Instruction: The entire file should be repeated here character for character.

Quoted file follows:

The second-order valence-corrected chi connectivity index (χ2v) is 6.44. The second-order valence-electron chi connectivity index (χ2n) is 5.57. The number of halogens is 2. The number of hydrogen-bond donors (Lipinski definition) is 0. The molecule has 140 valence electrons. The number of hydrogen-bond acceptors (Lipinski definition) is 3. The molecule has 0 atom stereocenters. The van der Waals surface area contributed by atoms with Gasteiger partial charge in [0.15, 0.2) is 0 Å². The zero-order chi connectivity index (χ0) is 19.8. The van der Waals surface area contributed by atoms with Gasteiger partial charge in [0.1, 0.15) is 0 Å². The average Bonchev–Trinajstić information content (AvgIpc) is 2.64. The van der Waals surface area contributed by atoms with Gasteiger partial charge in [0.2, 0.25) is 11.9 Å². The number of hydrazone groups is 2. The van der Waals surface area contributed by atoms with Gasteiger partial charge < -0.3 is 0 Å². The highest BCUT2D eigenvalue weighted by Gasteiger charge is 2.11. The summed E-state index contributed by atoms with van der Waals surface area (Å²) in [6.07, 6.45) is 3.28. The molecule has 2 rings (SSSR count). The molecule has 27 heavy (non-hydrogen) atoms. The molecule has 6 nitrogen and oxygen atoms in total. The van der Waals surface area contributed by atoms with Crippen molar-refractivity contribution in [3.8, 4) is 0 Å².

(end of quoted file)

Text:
The second-order valence-corrected chi connectivity index (χ2v) is 6.44. The second-order valence-electron chi connectivity index (χ2n) is 5.57. The number of halogens is 2. The number of hydrogen-bond donors (Lipinski definition) is 0. The molecule has 140 valence electrons. The number of hydrogen-bond acceptors (Lipinski definition) is 3. The molecule has 0 atom stereocenters. The van der Waals surface area contributed by atoms with Gasteiger partial charge in [0.15, 0.2) is 0 Å². The zero-order chi connectivity index (χ0) is 19.8. The van der Waals surface area contributed by atoms with Gasteiger partial charge in [0.1, 0.15) is 0 Å². The average Bonchev–Trinajstić information content (AvgIpc) is 2.64. The van der Waals surface area contributed by atoms with Gasteiger partial charge in [0.2, 0.25) is 11.9 Å². The number of hydrazone groups is 2. The van der Waals surface area contributed by atoms with Gasteiger partial charge < -0.3 is 0 Å². The highest BCUT2D eigenvalue weighted by Gasteiger charge is 2.11. The summed E-state index contributed by atoms with van der Waals surface area (Å²) in [6.07, 6.45) is 3.28. The molecule has 2 rings (SSSR count). The molecule has 27 heavy (non-hydrogen) atoms. The molecule has 6 nitrogen and oxygen atoms in total. The van der Waals surface area contributed by atoms with Crippen molar-refractivity contribution in [3.8, 4) is 0 Å².